“Deadpool, Vol. 3: The Good, the Bad and the Ugly” by Brian Posehn

Deadpool, Volume 3: The Good, the Bad and the Ugly(Author: Brian Posehn) + (Year: 2013) + (Goodreads)


Review:

It took me a while to write this review, huh?! As in, I read the book 3 months ago.

I don’t think I want to continue with Deadpool. I’ve generally kind of given up on superhero comic books, and if I did continue, I don’t think he would be the one that I would choose.

Deadpool just makes me very confused. I always thought the Deadpool books were supposed to be funny, but in reality, they are just depressing and sad. Deadpool is a totally underrated human being and I can’t fathom the reasons for that. I know that sometime in his past he did bad things, but all that I’ve read about him says otherwise. He’s not really purposefully bad, he just kind of doesn’t have the constant dilemma of “Should I or shouldn’t I hurt bad guys”, which I, personally, think would be helpful for all superheroes. If you have the power to stop evil for good, why not do it? Oh, right, so that I can come back after 3 volumes and kill more people.

This volume was the most sad and depressing one out of the three that I read. And that was due to obvious reasons, that I shall not mention because of the large amount of spoilers. Nevertheless, I felt like even after learning Deadpool’s deepest, saddest secrets, the other heroes weren’t all that moved. Which made me believe Deadpool is considered an asshole for the sake of the existence of an asshole superhero and for no other reason.

Advertisements

“Wonder Woman, Vol. 1: The Lies” by Greg Rucka

Wonder Woman Vol. 1: The Lies(Author: Greg Rucka) + (Year: 2017) + (Goodreads)


Review:

So… this was kind of mediocre. I had high hopes because I’ve started liking Wonder Woman a lot lately, but this comic book was nothing special at all, to be honest.

First of all, I think that there was an over-saturation of Wonder Woman this year, because this is the second of three things about her that came out that I personally know of, the movie, this comic book, and the Leigh Bardugo novel from the DC Icons series.

And what I don’t like about this fact is that they all kind of start the same and continue with minor differences.

Of course, the medium of all three is different, and yet, I started feeling the repetitiveness.

Out of this volume, I mostly enjoyed the origin story of Wonder Woman, which I was more or less familiar with, but I was confused by the other parts of the volume, which had no background whatsoever, so I felt kind of lost at certain points. This made me think it would have been better if we saw more of Wonder Woman’s near past, instead of the Themyscira story again and again.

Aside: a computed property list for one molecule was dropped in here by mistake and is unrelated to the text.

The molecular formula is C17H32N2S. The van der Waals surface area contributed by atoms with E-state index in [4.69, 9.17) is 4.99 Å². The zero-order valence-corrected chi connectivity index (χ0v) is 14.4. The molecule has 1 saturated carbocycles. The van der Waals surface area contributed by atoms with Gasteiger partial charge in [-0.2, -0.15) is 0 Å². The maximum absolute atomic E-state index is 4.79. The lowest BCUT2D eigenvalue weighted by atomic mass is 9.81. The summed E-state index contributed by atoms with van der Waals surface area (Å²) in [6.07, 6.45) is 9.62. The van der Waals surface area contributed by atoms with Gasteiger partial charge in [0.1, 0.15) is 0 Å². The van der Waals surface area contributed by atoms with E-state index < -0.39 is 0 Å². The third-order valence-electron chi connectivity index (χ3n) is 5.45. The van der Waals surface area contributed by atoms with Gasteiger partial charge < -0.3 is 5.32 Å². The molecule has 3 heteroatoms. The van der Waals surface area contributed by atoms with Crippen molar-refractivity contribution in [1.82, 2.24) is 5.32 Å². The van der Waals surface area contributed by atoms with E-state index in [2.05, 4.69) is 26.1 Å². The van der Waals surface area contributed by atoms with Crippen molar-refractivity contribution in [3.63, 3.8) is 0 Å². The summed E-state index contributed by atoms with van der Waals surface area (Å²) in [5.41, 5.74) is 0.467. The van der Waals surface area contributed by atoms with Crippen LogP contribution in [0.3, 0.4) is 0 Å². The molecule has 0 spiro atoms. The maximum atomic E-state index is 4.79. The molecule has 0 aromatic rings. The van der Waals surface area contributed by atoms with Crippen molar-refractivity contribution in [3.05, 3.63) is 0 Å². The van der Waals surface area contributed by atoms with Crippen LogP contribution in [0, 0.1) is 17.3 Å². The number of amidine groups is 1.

The art… Well… not my cup of tea. Not that it was not pretty or anything, but it was not what I usually like. Sure enough, it had this superhero comic book style that to me seems kind of rushed and like not enough was invested in it. Wonder Woman herself looked very manly and not her usual beautiful self. And it also struck me that while Black Magick and Wonder Woman (both by Rucka), have different illustrators, all the female characters kind of look the same, despite the fact that the art is generally different.

While I feel on the fence about reading the next volumes, I have this feeling that I will not.

 

“The Fade Out: Act One” by Ed Brubaker

The Fade Out: Act One (The Fade Out, #1)(Author: Ed Brubaker) + (Year: 2015) + (Goodreads)


Review:

For some reason, I had completely different expectations about this book and I thought I was going to be reading a supernatural noir, instead of just a regular one.

The Fade Out, much to my disappointment, was a rather ordinary crime novel set in the late 40’s in Hollywood. I say disappointing, because this volume had every single characteristic of every other noir novel: a troubled main guy, who is unwillingly dragged into a murder investigation and has alcohol problems; a dead starlet; a shady media mogul; a shiny boytoy with a nasty personality; a good guy who is getting destroyed by the sad events, etc etc. As a plus, this book also has Clark Gable. It’s very fortunate that I watched Gone with the Wind just a couple of weeks ago, so I was more excited to see him than I normally would have been.

Character-wise, everyone is basically one of the cliches I listed above. Story-wise, the book isn’t much more original.

If I was expecting a supernatural thriller, it didn’t work out to begin with. However, even the volume that I ended up reading didn’t possess many redeeming qualities. Except for the art. I rather liked the art style. It had ups and downs – the ups being that it very well fit into the 40’s Hollywood style and it was very pretty; and the downs, a lot of the characters kind of looked like each other to a point I wasn’t sure who was who.

I usually go optimistically about comic book volumes, persuading myself to continue with the next ones, but I think I will pass on act II of The Fade Out.

“Deadpool, Vol. 2: Soul Hunter” by Brian Posehn